- Don't use arrows, chevrons, button frames, or other affordances associated with interactive controls. Doing so invites users to interact with your graphics.
- Avoid swaths of pure red, yellow, and green in your designs. To avoid confusion, reserve these colors to communicate status. If you must use these colors for something other than status, use muted tones instead of pure colors.
- Use culturally neutral designs. What may have a certain meaning in one country, region, or culture may not have the same meaning in another.
- Avoid using people, faces, gender, or body parts, as well as religious, political, and national symbols. Such images may not easily translate or could be offensive.
- When you must represent people or users, depict them generically; avoid realistic depictions.
- To emphasize content, use dark text on a light background. Black text on a light gray or yellow background works well.
In this example, the link gets the user's attention because it is on a yellow background.
- To de-emphasize content, use light text on a dark background. White text on a dark gray or blue background works well.
In this example, the dark background de-emphasizes the content.
- If a gradient is used, make sure that the text color has good contrast across the entire gradient.
- Always use a 16x16 pixel icon to draw attention to the banner. Banners are too easy to overlook otherwise. For more guidelines and examples, see Standard Icons.
- Use backgrounds and banners with caution. While the intent of the background or banner may be to emphasize content, quite often the results are the opposite—a phenomenon known as "banner blindness."
- Consider using glass strategically in small regions touching the window frame without text. Doing so can give a program a simpler, lighter, more cohesive look by making the region appear to be part of the frame.
- Don't use glass in situations where a plain window background would be more attractive or easier to use.
- Use vertical and horizontal lines for separators. Be sure to have sufficient space between the separators and the content being separated.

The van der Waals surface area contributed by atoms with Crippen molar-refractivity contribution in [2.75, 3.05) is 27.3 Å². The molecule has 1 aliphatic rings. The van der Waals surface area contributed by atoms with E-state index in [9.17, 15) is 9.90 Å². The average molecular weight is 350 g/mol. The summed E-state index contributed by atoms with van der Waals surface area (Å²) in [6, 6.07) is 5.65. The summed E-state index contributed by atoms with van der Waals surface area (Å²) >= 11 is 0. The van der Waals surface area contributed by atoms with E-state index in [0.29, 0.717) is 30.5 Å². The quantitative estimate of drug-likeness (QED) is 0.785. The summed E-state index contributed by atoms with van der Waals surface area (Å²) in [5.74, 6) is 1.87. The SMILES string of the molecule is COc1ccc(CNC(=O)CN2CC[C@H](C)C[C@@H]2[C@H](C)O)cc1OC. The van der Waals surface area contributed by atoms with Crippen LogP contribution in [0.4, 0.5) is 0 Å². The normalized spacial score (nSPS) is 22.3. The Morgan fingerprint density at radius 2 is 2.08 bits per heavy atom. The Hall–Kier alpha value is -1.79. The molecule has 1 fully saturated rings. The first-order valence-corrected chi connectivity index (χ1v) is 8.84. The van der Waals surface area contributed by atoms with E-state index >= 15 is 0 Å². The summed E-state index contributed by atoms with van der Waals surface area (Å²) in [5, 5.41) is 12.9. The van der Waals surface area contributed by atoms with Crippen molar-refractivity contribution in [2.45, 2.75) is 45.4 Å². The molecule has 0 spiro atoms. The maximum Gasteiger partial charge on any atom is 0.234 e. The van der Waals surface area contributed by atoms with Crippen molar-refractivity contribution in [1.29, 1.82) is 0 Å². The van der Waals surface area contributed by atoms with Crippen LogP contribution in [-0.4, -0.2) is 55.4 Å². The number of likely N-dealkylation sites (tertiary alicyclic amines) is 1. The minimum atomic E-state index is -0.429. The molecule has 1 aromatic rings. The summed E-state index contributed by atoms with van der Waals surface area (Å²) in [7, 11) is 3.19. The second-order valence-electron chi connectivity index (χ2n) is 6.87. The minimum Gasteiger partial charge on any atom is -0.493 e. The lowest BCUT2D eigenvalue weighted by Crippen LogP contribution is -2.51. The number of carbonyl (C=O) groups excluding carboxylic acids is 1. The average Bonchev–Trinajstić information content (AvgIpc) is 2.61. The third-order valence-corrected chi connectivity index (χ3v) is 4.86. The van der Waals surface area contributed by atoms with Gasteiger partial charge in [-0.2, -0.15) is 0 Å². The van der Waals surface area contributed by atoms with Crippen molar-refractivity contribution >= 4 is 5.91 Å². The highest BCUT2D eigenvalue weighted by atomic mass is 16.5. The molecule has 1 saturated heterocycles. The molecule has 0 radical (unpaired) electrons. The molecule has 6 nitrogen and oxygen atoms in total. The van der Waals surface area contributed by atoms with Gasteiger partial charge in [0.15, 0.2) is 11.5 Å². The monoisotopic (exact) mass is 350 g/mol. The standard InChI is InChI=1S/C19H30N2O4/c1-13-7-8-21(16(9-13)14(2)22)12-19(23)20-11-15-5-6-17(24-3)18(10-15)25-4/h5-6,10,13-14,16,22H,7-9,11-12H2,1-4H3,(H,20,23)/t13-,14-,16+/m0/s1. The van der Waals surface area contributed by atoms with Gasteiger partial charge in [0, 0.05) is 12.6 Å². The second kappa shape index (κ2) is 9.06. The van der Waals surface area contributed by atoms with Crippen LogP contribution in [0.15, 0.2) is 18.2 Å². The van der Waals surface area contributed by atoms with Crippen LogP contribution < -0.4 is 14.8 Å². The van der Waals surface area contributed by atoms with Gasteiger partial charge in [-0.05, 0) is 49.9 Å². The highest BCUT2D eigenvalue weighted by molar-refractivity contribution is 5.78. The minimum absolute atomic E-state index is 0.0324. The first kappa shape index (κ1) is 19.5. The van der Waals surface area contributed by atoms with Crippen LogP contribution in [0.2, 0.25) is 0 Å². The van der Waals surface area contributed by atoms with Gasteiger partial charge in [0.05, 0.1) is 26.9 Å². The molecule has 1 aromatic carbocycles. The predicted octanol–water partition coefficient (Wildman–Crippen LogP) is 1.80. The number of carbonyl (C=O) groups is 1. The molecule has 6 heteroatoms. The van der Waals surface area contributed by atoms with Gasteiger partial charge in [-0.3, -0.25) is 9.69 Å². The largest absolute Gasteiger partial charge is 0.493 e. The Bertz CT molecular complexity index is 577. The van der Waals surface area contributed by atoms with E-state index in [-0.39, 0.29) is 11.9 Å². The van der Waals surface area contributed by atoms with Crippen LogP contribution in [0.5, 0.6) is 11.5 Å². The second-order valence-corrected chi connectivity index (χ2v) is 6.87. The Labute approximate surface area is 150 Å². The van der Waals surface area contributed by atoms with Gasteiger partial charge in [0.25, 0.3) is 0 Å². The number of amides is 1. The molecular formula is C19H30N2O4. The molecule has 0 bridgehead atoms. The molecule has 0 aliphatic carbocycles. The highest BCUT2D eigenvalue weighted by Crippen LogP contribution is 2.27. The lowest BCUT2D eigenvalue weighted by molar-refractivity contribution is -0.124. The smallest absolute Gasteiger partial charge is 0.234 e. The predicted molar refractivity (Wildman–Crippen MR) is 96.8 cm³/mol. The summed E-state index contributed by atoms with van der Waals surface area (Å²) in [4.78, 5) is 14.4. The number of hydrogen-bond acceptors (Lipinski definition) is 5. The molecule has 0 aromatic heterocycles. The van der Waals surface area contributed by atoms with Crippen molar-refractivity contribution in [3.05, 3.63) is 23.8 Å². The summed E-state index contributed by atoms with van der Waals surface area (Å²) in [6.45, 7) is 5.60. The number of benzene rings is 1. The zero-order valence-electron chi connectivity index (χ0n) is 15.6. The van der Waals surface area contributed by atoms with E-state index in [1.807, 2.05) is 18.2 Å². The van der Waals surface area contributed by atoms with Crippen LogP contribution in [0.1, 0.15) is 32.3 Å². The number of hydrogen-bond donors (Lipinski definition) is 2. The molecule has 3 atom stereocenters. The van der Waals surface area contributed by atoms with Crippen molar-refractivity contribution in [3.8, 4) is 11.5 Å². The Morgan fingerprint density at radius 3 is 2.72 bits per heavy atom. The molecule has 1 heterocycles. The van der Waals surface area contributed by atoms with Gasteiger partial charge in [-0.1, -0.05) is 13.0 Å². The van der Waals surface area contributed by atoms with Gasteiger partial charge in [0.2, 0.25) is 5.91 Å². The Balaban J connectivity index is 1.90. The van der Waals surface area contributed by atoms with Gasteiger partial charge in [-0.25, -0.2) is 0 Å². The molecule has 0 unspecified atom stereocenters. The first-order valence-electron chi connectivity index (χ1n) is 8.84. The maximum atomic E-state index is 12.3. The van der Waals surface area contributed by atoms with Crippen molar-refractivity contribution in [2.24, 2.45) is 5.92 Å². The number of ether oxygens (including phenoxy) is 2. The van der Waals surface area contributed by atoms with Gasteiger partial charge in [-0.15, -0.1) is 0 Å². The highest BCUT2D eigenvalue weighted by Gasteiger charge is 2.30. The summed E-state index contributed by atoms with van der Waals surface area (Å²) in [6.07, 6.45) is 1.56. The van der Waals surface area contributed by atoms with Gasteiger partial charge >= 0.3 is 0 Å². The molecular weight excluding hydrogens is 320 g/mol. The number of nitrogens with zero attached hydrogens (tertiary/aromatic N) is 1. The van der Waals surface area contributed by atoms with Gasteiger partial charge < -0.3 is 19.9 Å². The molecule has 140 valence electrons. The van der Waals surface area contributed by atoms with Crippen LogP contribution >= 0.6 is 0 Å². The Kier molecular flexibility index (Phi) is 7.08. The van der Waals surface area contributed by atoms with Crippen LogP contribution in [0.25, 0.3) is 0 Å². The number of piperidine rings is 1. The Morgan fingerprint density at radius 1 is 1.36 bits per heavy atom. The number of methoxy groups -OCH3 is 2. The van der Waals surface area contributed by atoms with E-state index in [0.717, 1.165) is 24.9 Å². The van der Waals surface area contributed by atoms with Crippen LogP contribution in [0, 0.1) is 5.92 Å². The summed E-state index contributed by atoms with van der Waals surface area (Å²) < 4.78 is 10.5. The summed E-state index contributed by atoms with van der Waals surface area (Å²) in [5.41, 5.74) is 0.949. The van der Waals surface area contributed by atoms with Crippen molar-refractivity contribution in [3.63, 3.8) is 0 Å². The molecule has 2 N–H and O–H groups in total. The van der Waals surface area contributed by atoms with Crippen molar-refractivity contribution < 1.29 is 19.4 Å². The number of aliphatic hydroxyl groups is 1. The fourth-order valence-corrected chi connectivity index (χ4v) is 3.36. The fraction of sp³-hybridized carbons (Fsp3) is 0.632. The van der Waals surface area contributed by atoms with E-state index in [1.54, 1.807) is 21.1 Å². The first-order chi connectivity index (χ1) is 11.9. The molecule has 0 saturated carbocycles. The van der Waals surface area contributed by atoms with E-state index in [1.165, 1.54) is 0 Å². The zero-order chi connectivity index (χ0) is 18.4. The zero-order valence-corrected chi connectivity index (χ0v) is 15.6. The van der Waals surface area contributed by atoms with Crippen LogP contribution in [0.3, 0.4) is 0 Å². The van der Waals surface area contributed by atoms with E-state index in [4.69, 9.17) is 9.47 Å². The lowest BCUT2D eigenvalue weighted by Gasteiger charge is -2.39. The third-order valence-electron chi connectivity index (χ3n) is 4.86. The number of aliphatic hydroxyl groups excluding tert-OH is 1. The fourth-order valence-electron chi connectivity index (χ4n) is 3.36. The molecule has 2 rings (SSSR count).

- For separators between sizable content (splitters), display the resize pointer on hover.
In these examples, resize pointers are shown on hover.
- Use only to make your program's most significant content or objects being dragged stand out visually against its background. Consider shadows to be visual clutter in other circumstances.
- Support 96 and 120 dots per inch (dpi) video modes. Detect the dpi mode at startup and handle dpi change events. Windows is optimized for 96 and 120 dpi, and uses 96 dpi by default.
- Prefer to provide separate bitmaps rendered specifically for 96 and 120 dpi over scaling graphics. At least provide 96 and 120 dpi versions for the most important, visible bitmaps, and either center or scale the others. Such applications are considered "high-dpi aware" and provide a better overall visual experience than programs that are automatically scaled by Windows.
- Developers: You can declare a program high-dpi aware (and prevent automatic scaling) setting the dpi aware flag in the program's manifest, or by calling the SetProcessDPIAware() API during program initialization. You can use macros to simplify selecting the right graphics. For Win32 bitmaps, you can use SS_CENTERIMAGE to center or SS_REALSIZECONTROL to scale.
- Check your program in both 96 and 120 dpi for:
- Graphics that are too small or too large.
- Graphics being clipped, overlapped, or otherwise not fitting properly.
- Graphics that are poorly stretched ("pixilated").
- Text that is clipped or not fitting in graphic backgrounds.
- For accessibility and localization, don't use any text in graphics. Make exceptions only to represent branding and text as an abstract concept.